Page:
Cyclone: My Story Paperback – 24 May 2012
- Choose from over 13,000 locations across the UK
- Prime members get unlimited deliveries at no additional cost
- Find your preferred location and add it to your address book
- Dispatch to this address when you check out
Frequently bought together
Customers who viewed this item also viewed
Enter your mobile number or email address below and we'll send you a link to download the free Kindle App. Then you can start reading Kindle books on your smartphone, tablet, or computer - no Kindle device required.
To get the free app, enter your mobile phone number.
"Barry McGuigan was one of the best fighters of his generation, he had fanatical support. Barry's a great ambassador for the sport of boxing" (Sugar Ray Leonard)
"At a dark hour in Ireland, Barry McGuigan's spirit shone a light towards peace. Barry's not only a champion, he's a hero" (Bono)
"McGuigan has experienced a fighting life as profound as it is grave ... I have not often been lost for words when sitting so close to a boxer whose enduring success and happiness is etched with tragedy ... compelling" (Donald McRae The Guardian)
"A real twister of a tale ... frank and moving" (Daily Mirror)
"Britain has never produced a more lucid exponent of the dark trade than the charismatic Irishman who made hearts soar and voices sing when he won the world title on an unforgettable night at Loftus Road 26 years ago ... A measured reflection of the life and times of a man who, like his own hero Muhammad Ali, has transcended his sport through who he was and what he did out of the ring" (The Independent)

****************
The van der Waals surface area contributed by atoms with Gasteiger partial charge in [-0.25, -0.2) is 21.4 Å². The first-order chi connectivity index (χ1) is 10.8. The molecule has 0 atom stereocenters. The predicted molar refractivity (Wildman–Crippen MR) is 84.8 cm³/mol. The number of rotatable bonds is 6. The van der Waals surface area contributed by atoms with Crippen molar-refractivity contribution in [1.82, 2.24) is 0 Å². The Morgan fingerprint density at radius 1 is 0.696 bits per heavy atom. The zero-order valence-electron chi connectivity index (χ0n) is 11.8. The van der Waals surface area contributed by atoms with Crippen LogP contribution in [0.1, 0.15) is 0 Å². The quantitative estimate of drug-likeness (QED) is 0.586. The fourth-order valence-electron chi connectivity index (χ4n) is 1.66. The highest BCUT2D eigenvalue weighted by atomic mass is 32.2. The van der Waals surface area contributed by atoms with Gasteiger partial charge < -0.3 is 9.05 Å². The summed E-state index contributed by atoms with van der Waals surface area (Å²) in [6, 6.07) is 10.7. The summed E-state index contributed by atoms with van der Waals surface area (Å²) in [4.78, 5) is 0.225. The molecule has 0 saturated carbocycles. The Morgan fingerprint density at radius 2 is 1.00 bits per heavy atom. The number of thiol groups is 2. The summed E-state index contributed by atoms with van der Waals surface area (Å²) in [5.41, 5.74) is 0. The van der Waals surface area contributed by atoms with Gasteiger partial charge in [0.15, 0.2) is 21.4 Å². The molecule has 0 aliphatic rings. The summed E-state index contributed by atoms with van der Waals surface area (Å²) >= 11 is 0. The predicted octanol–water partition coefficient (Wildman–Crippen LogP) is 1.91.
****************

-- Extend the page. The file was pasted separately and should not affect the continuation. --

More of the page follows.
The legendary Irish boxer and former World Featherweight champion tells his storySee all Product description
Customers who bought this item also bought
There was a problem filtering reviews right now. Please try again later.
In the 1980s at the height of the `Troubles' in Northern Ireland this exciting featherweight captured the hearts and imaginations of both Catholic and Protestants in his own country as well as having massive crossover appeal worldwide. His was a feel-good story, the Catholic lad married to a Protestant girl who wore the dove of peace on his boxing shorts and preached tolerance during one of the darkest hours for Ireland. When McGuigan fought the two factions ceased hostilities to cheer their hero on. It is little wonder then that Jim Sheridan's biography written at the height of his fame was called `Leave the Fighting to McGuigan.'